Ilona Swarc: Lonesome Doves (National Geographic) Portraits of rodeo girls in Texas illuminate a different aspect of femininity

Clara Vannucci: Bail Bond (New York Times Lens blog) A bail bondsman in Brooklyn becomes a bounty hunter to search for missing clients

Ian Willms: After The Gold Rush (Globe and Mail) The long, slow decline of Canada’s heartland

Former Israeli Prime Minister Ehud Olmert was sentenced to six years in prison and ordered to pay a fine of more than $289,000 after a court convicted him of accepting bribes during his time in office as mayor of Jerusalem. Olmert was convicted of accepting $161,000 from realtors who sought approval for a contentious luxury housing development in Jerusalem called Holyland. He served as mayor of the city from 1993 to 2003. Judge David Rozen compared Olmert to a "traitor" during the sentencing, the New York Times reports, and railed against the wider corruption of political and business elites. “The cancer must be uprooted,” Rozen said. Olmert's defense team had requested a commutation of the sentence to community service, but Rozen matched the prosecution's request for jail time. Olmert maintains his innocence and vowed to appeal the decision in a statement on Tuesday, calling it "severe and unjust." [NYT]
Joakim Eskildsen for TIME

Joakim Eskildsen: Rum, Rhythm and Revolution (LightBox) A glimpse of Eastern Cuba, a region that differs greatly from the cosmopolitanism of Havana city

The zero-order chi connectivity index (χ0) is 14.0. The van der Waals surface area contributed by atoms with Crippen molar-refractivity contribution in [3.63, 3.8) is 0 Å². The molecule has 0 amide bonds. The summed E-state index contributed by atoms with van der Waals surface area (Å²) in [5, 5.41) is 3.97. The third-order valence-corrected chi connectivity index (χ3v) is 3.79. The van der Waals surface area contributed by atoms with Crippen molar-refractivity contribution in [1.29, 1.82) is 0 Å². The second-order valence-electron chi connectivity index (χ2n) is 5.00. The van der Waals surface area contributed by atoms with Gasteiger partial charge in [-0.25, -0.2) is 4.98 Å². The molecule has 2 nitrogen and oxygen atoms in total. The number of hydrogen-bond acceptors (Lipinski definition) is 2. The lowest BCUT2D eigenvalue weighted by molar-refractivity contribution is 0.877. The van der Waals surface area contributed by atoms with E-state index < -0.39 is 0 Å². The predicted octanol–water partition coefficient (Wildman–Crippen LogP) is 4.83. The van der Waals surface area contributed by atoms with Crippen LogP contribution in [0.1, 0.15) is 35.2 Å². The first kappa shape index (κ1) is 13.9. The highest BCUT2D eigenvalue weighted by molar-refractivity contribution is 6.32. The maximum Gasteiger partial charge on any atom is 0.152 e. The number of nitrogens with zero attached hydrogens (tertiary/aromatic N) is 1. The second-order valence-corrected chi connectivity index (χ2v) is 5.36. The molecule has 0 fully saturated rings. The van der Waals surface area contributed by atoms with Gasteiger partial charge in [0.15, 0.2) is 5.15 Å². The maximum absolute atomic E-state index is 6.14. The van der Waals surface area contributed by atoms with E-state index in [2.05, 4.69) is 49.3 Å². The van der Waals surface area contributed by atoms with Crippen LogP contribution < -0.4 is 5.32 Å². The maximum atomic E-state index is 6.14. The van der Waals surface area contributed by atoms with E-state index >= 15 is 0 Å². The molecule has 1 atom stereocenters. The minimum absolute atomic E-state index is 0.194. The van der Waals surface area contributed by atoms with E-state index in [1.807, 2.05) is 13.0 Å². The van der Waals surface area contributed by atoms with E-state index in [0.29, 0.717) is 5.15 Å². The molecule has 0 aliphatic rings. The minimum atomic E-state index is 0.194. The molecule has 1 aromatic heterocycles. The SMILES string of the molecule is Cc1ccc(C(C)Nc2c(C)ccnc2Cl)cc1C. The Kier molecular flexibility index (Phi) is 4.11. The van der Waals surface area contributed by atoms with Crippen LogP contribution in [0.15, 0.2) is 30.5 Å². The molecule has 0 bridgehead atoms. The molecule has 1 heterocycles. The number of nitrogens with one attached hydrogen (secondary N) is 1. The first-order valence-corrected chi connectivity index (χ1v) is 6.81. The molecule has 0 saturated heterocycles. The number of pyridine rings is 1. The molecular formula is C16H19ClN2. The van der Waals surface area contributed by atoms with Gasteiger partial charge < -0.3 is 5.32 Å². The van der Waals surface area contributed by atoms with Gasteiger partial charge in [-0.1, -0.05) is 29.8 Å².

James Rodriguez: A Funeral for a Boy Killed in Guatemalan Massacre Over 30 Years Ago (Vice) Funeral for a boy found in a mass grave over 30 years after his death at the end of the civil war

Sebastian Liste: Rio’s Favelas Bring the Funk (New York Times Magazine) The World Cup soundtrack

Nicolò Lanfranchi: Football in a Maximum Security Prison in João Pessoa (Wired) For one week each year, the Geraldo Beltrão maximum security penitentiary in João Pessoa, Brazil holds a soccer tournament for the prisoners

Sebastian Liste: Football as Religion in Brazil (LightBox) Fans and players in Rio de Janeiro, for whom football is no mere pastime, it is a religion

Vincent Catala: Rio, the body of the city (Agence Vu)

Mario Tama: Brazil’s Troubles Surface Ahead of the World Cup ( A stark glimpse at Brazil as the country prepares to host the 2014 FIFA World Cup


The network's big news for next season is a plan to cut back the once-huge singing show's hours. What will take its place? "Events," lots of "events."

From Robert Capa’s Editor, Unearthed Scenes of Normandy, Summer 1944 (The Daily Beast) John G. Morris, now 97 years old, has published a World War II photography book unlike anything you’ve ever seen

Robert Capa’s Iconic D-Day Photo of a Soldier in the Surf ( On the 70th anniversary of D-Day, a TIME video explains how famed Normandy landings photographer Robert Capa’s negatives were almost lost